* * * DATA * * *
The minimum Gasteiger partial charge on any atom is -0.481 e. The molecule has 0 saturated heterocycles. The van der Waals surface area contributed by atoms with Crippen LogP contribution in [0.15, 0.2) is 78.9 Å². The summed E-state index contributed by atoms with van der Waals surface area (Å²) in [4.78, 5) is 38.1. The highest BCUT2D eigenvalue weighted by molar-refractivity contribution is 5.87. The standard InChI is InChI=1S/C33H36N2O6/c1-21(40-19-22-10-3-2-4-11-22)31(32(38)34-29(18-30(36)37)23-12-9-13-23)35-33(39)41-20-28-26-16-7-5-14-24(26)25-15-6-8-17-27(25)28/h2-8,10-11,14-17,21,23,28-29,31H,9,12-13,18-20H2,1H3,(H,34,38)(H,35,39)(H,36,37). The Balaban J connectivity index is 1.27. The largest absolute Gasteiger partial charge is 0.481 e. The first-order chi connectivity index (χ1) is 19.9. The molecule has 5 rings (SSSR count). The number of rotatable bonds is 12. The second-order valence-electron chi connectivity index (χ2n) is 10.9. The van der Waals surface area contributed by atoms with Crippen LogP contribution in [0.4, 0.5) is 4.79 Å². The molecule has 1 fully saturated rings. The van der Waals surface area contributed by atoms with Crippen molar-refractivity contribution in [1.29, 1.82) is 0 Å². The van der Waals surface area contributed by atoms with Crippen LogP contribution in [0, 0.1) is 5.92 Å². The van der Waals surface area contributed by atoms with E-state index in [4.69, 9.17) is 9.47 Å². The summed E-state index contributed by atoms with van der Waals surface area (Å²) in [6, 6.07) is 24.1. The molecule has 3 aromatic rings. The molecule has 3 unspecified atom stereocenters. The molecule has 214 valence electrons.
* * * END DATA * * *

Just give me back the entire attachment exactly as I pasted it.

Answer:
The minimum Gasteiger partial charge on any atom is -0.481 e. The molecule has 0 saturated heterocycles. The van der Waals surface area contributed by atoms with Crippen LogP contribution in [0.15, 0.2) is 78.9 Å². The summed E-state index contributed by atoms with van der Waals surface area (Å²) in [4.78, 5) is 38.1. The highest BCUT2D eigenvalue weighted by molar-refractivity contribution is 5.87. The standard InChI is InChI=1S/C33H36N2O6/c1-21(40-19-22-10-3-2-4-11-22)31(32(38)34-29(18-30(36)37)23-12-9-13-23)35-33(39)41-20-28-26-16-7-5-14-24(26)25-15-6-8-17-27(25)28/h2-8,10-11,14-17,21,23,28-29,31H,9,12-13,18-20H2,1H3,(H,34,38)(H,35,39)(H,36,37). The Balaban J connectivity index is 1.27. The largest absolute Gasteiger partial charge is 0.481 e. The first-order chi connectivity index (χ1) is 19.9. The molecule has 5 rings (SSSR count). The number of rotatable bonds is 12. The second-order valence-electron chi connectivity index (χ2n) is 10.9. The van der Waals surface area contributed by atoms with Crippen LogP contribution in [0.4, 0.5) is 4.79 Å². The molecule has 1 fully saturated rings. The van der Waals surface area contributed by atoms with Crippen molar-refractivity contribution in [1.29, 1.82) is 0 Å². The van der Waals surface area contributed by atoms with Crippen LogP contribution in [0, 0.1) is 5.92 Å². The van der Waals surface area contributed by atoms with E-state index in [4.69, 9.17) is 9.47 Å². The summed E-state index contributed by atoms with van der Waals surface area (Å²) in [6, 6.07) is 24.1. The molecule has 3 aromatic rings. The molecule has 3 unspecified atom stereocenters. The molecule has 214 valence electrons.